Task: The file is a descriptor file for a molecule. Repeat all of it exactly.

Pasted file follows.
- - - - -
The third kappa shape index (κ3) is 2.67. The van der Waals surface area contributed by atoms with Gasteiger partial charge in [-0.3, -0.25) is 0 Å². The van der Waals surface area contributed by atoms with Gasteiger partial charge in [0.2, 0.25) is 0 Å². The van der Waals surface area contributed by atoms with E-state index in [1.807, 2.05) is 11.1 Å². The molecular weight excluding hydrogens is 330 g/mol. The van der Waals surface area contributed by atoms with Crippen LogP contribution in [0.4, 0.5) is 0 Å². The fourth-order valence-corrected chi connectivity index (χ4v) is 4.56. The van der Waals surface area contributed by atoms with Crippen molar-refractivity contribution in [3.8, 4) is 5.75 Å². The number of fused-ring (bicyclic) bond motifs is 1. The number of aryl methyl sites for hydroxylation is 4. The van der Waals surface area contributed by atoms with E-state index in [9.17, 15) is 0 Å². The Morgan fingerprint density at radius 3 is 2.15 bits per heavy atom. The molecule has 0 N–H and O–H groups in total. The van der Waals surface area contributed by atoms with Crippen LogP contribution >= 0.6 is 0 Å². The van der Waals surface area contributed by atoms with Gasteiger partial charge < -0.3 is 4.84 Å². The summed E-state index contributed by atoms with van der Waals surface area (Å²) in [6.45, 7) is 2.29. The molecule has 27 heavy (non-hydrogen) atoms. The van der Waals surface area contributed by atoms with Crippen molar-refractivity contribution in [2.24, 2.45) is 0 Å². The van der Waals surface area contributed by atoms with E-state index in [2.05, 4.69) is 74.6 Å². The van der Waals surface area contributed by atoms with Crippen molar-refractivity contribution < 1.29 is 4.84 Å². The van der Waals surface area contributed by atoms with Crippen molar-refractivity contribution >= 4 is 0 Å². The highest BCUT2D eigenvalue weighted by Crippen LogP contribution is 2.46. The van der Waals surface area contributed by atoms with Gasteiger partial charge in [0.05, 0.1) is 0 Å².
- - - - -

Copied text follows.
The third kappa shape index (κ3) is 2.67. The van der Waals surface area contributed by atoms with Gasteiger partial charge in [-0.3, -0.25) is 0 Å². The van der Waals surface area contributed by atoms with Gasteiger partial charge in [0.2, 0.25) is 0 Å². The van der Waals surface area contributed by atoms with E-state index in [1.807, 2.05) is 11.1 Å². The molecular weight excluding hydrogens is 330 g/mol. The van der Waals surface area contributed by atoms with Crippen LogP contribution in [0.4, 0.5) is 0 Å². The fourth-order valence-corrected chi connectivity index (χ4v) is 4.56. The van der Waals surface area contributed by atoms with Crippen molar-refractivity contribution in [3.8, 4) is 5.75 Å². The number of fused-ring (bicyclic) bond motifs is 1. The number of aryl methyl sites for hydroxylation is 4. The van der Waals surface area contributed by atoms with E-state index in [9.17, 15) is 0 Å². The Morgan fingerprint density at radius 3 is 2.15 bits per heavy atom. The molecule has 0 N–H and O–H groups in total. The van der Waals surface area contributed by atoms with Crippen LogP contribution >= 0.6 is 0 Å². The van der Waals surface area contributed by atoms with Gasteiger partial charge < -0.3 is 4.84 Å². The summed E-state index contributed by atoms with van der Waals surface area (Å²) in [6.45, 7) is 2.29. The molecule has 27 heavy (non-hydrogen) atoms. The van der Waals surface area contributed by atoms with Crippen molar-refractivity contribution in [2.24, 2.45) is 0 Å². The van der Waals surface area contributed by atoms with E-state index in [2.05, 4.69) is 74.6 Å². The van der Waals surface area contributed by atoms with Crippen molar-refractivity contribution < 1.29 is 4.84 Å². The van der Waals surface area contributed by atoms with Crippen molar-refractivity contribution >= 4 is 0 Å². The highest BCUT2D eigenvalue weighted by Crippen LogP contribution is 2.46. The van der Waals surface area contributed by atoms with Gasteiger partial charge in [0.05, 0.1) is 0 Å².